Software Engineering Institute | Carnegie Mellon University
Software Engineering Institute | Carnegie Mellon University

Publications and References: Component Technology

Volume II: Technical Concepts of Component-Based Software Engineering (2000)
Felix Bachmann, Len Bass, Charles Buhman, Santiago Comella-Dorda, Fred Long, John Robert, Robert Seacord, & Kurt Wallnau

This is essential background reading on component technology. It isn't too deep or too technical, and, although we have since modified some of our terminology, it is still quite good as background on what we mean by “component technology” and its current limits.

Volume I: Market Assessment of Component-Based Software Engineering Assessments (2000)
Len Bass, Charles Buhman, Santiago Comella-Dorda, Fred Long John Robert, Robert Seacord, & Kurt Wallnau

Reports on and abstracts what industry analysts were saying about the adoption of software component technology. Also includes survey results. Now somewhat dated, this was written by non marketing-types, so caveat emptor.

Using Containers to Enforce Smart Constraints for Performance in Industrial Systems (2005)
Scott A. Hissam, Gabriel A. Moreno, & Kurt C. Wallnau

This technical note shows how smart constraints can be embedded in software infrastructure by using containers, so that systems conforming to those constraints are predictable by construction. The use of containers is shown in the context of a model problem in the domain of industrial robotics.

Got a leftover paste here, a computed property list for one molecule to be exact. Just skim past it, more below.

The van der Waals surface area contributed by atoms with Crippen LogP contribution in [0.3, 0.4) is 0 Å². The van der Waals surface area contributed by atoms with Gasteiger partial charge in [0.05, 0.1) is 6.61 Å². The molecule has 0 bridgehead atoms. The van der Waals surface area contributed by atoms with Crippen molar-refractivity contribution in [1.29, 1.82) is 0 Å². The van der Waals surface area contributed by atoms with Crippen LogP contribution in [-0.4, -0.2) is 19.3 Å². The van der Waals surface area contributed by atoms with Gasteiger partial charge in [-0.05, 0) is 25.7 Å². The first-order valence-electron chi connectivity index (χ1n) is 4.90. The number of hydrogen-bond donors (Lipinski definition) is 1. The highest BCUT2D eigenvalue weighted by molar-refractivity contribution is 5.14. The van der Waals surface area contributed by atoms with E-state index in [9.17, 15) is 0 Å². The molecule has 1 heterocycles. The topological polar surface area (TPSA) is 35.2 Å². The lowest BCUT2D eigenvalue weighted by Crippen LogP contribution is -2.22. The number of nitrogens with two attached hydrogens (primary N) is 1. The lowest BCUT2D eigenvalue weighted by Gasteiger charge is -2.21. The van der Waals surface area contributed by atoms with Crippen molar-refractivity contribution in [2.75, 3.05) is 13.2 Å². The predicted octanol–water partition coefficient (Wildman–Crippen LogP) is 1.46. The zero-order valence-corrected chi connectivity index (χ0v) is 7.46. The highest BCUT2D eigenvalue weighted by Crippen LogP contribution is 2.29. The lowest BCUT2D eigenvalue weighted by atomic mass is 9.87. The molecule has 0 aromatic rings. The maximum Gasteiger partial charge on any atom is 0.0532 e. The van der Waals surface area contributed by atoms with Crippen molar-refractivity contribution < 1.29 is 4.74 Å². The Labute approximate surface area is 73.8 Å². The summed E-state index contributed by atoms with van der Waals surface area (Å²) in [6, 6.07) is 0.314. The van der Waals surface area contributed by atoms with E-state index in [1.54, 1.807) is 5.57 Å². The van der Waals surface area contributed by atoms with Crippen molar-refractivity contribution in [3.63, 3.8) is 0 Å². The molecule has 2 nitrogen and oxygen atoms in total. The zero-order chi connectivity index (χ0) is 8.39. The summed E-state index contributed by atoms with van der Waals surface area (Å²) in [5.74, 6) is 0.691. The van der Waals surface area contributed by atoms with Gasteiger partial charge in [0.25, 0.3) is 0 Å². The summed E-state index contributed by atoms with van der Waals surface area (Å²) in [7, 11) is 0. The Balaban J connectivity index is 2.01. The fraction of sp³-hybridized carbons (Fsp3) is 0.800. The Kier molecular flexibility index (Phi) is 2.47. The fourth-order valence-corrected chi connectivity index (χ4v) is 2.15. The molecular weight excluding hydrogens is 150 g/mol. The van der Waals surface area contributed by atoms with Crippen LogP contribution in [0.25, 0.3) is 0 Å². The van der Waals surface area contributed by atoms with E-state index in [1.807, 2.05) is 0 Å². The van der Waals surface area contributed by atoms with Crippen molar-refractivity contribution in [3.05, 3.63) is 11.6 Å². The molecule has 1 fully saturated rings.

Pin Component Technology (V1.0) and Its C Interface (2005)
Scott Hissam, James Ivers, Daniel Plakosh, Kurt Wallnau

Pin is a basic, simple component technology suitable for building embedded software applications. Pin is a component technology for pure assembly—systems are assembled by selecting components and connecting their interfaces. This report describes the main concepts of Pin and documents the C-language interface to Pin V1.0.

Creating Custom Containers with Generative Techniques (2006)
Gabriel Moreno

This paper shows how generative programming techniques, using AspectC++ and metaprogramming, can be used to generate custom stubs and skeletons in component containers without the need for special compilers or interface description languages. It also describes an approach to create custom containers by composing different non-functional features.

Builder's Guide for WaterBeans Components (1999)
Daniel Plakosh, Dennis Smith, & Kurt Wallnau

WaterBeans is a proof-of-feasibility system for building software applications through a process of assembling (composing) prefabricated software components. WaterBeans was originally developed as a proof of feasibility that software component technology could be used to develop software applications in the domain of water-quality modeling.

Volume III: A Technology for Predictable Assembly from Certifiable Components (2003)
Kurt C. Wallnau

This describes in some detail the theory of Prediction Enabled Component Technology (PECT). It is a bit more technical and theoretical than Volume II but still accessible to a technical audience. It is the foundation report on PECT.

On the Relationship of Software Architecture to Software Component Technology (2001)
Kurt Wallnau, Judith Stafford, Scott Hissam, & Mark Klein

This paper outlines our early thinking on how architectural design patterns could be incorporated into component models. The terminology is now dated but the ideas are still relevant, and the only illustrations of PACC concepts that explicitly address the question of predictability of properties related to information security.